Regular eye exams are critical to prevent glaucoma

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Glaucoma is the second leading cause of blindness, may strike without symptoms, is not preventable, but it is treatable. During National Glaucoma Awareness Month, The Minnesota Optometric Association (MOA) urges regular eye exams because early detection and treatment is critical to maintain healthy vision and protect the eyes from the effects of glaucoma and other potentially blinding diseases.

“Glaucoma is often referred to as 'the sneak thief of sight' because it can strike without pain or other symptoms. Vision lost to glaucoma cannot be restored, so early detection and treatment are paramount.”

Studies show that over the next ten years the number of Americans diagnosed with glaucoma will increase by more than one million. Yet awareness and understanding of glaucoma is relatively low, according to data from the American Optometric Association's 2010 American Eye-Q® consumer survey. Less than a quarter (22 percent) of all Americans know that glaucoma primarily causes deterioration to peripheral vision, and 56 percent believe it is preventable.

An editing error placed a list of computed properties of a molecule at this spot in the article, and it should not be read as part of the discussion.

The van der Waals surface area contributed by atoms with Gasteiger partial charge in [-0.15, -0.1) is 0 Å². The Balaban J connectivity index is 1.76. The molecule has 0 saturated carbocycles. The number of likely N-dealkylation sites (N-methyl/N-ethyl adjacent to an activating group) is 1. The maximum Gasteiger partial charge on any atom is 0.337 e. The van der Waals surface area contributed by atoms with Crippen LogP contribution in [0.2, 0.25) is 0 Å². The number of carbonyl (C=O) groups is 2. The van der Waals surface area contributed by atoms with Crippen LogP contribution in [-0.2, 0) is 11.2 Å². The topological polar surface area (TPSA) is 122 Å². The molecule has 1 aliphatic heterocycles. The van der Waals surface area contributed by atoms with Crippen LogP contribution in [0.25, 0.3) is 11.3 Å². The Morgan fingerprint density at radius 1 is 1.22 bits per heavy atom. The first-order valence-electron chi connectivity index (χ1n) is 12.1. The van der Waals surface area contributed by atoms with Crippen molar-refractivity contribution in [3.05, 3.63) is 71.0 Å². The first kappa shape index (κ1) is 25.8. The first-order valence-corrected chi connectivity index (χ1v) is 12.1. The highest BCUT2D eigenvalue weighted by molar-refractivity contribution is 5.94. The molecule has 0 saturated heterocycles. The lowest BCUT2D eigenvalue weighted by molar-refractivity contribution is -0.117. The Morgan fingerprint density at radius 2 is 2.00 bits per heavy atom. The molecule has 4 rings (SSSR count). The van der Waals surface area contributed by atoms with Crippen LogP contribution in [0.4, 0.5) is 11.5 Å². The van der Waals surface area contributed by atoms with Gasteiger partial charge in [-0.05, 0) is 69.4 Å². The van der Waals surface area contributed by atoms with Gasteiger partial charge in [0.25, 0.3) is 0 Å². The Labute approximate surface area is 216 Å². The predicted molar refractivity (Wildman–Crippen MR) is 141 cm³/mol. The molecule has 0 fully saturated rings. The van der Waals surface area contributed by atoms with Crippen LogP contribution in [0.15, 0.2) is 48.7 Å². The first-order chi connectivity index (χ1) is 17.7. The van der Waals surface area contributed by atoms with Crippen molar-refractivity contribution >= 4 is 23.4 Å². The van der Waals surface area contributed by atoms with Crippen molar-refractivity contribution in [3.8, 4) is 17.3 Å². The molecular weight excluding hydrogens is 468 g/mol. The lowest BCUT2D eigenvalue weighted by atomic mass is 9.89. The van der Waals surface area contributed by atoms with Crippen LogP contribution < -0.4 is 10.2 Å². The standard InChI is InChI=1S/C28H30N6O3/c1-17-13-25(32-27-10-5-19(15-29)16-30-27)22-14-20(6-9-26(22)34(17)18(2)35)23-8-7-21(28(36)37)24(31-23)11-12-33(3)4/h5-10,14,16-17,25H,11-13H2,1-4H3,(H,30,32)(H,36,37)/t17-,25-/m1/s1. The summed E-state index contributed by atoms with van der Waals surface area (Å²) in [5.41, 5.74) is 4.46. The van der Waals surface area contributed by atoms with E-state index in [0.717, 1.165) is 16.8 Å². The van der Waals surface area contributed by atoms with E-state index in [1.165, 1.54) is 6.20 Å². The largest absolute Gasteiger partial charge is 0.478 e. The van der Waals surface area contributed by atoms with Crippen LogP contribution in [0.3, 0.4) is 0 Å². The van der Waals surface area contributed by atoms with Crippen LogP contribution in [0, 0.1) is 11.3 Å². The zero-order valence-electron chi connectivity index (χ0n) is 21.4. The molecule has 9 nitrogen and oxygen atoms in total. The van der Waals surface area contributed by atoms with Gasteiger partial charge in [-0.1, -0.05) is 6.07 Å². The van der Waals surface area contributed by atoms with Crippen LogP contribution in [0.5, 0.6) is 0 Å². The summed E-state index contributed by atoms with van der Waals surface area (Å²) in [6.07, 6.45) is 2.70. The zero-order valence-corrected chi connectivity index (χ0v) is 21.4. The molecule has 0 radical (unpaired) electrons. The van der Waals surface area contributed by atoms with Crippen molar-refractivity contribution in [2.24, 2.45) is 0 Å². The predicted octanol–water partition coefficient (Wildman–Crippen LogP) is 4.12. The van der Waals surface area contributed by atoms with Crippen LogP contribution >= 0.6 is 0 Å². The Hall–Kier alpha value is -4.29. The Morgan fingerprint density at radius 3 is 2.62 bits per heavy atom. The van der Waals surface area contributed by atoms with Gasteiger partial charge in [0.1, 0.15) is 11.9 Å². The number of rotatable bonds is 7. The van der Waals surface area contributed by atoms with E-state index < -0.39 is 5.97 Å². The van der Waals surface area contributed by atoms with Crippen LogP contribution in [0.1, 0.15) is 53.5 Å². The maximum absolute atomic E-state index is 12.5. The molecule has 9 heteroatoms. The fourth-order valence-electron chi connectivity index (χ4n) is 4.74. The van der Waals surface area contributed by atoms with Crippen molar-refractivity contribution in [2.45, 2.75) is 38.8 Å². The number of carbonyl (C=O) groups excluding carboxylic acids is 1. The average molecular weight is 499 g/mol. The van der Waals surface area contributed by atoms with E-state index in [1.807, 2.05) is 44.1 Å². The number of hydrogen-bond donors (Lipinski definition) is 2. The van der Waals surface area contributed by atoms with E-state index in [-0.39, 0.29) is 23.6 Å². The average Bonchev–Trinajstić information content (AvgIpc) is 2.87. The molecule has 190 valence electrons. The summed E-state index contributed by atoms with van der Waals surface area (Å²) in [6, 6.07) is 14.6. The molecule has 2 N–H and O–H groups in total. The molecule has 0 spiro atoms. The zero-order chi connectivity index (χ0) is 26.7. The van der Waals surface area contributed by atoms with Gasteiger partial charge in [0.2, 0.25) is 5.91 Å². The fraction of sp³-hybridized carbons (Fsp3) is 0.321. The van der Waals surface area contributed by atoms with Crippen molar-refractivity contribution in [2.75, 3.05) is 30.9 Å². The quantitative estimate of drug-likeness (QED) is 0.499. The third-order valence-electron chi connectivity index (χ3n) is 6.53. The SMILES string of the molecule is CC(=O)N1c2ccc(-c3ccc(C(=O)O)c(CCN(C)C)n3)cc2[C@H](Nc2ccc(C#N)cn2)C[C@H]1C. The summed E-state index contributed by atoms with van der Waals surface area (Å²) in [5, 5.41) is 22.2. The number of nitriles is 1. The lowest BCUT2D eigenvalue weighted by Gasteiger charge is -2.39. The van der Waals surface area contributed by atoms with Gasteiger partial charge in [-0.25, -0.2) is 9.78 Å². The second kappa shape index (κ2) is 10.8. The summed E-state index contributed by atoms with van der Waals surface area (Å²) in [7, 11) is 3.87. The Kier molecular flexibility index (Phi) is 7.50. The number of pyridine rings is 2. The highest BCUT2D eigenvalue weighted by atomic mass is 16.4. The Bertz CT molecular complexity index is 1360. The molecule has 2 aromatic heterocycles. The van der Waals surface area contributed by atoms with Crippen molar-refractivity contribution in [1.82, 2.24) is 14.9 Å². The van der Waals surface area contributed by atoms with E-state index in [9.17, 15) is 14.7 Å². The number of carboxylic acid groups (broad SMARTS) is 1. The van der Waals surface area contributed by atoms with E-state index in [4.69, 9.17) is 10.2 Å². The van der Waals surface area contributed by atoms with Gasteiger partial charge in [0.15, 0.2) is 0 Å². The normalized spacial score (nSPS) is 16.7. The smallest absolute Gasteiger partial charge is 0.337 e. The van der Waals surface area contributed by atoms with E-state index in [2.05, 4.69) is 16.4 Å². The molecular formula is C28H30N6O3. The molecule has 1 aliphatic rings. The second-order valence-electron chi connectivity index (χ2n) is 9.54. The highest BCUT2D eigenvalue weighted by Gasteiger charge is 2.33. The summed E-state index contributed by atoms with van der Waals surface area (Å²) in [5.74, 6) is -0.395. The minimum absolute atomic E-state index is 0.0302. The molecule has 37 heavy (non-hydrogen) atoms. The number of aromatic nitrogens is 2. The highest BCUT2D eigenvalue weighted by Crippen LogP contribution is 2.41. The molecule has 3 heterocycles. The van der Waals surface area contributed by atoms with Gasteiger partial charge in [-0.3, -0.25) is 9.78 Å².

According to Dr. Jonathan Schorn, partner with Focused Eye Care in Lakeville, MN, and Minnesota Optometric Association Board of Trustees Treasurer, "Glaucoma is often referred to as 'the sneak thief of sight' because it can strike without pain or other symptoms. Vision lost to glaucoma cannot be restored, so early detection and treatment are paramount."

Americans also are not aware of risk factors for glaucoma, according to the AOA survey. According to the Glaucoma Research Foundation, African Americans ages 45 to 65 are 14 to 17 times more likely to go blind from glaucoma than Caucasians. Other risk factors include people who have a family history of glaucoma, are over age 60, or have had severe eye trauma. Some studies suggest high amounts of nearsightedness, cardiovascular disease, and diabetes may also be risk factors for the development of glaucoma.

Source: The Minnesota Optometric Association

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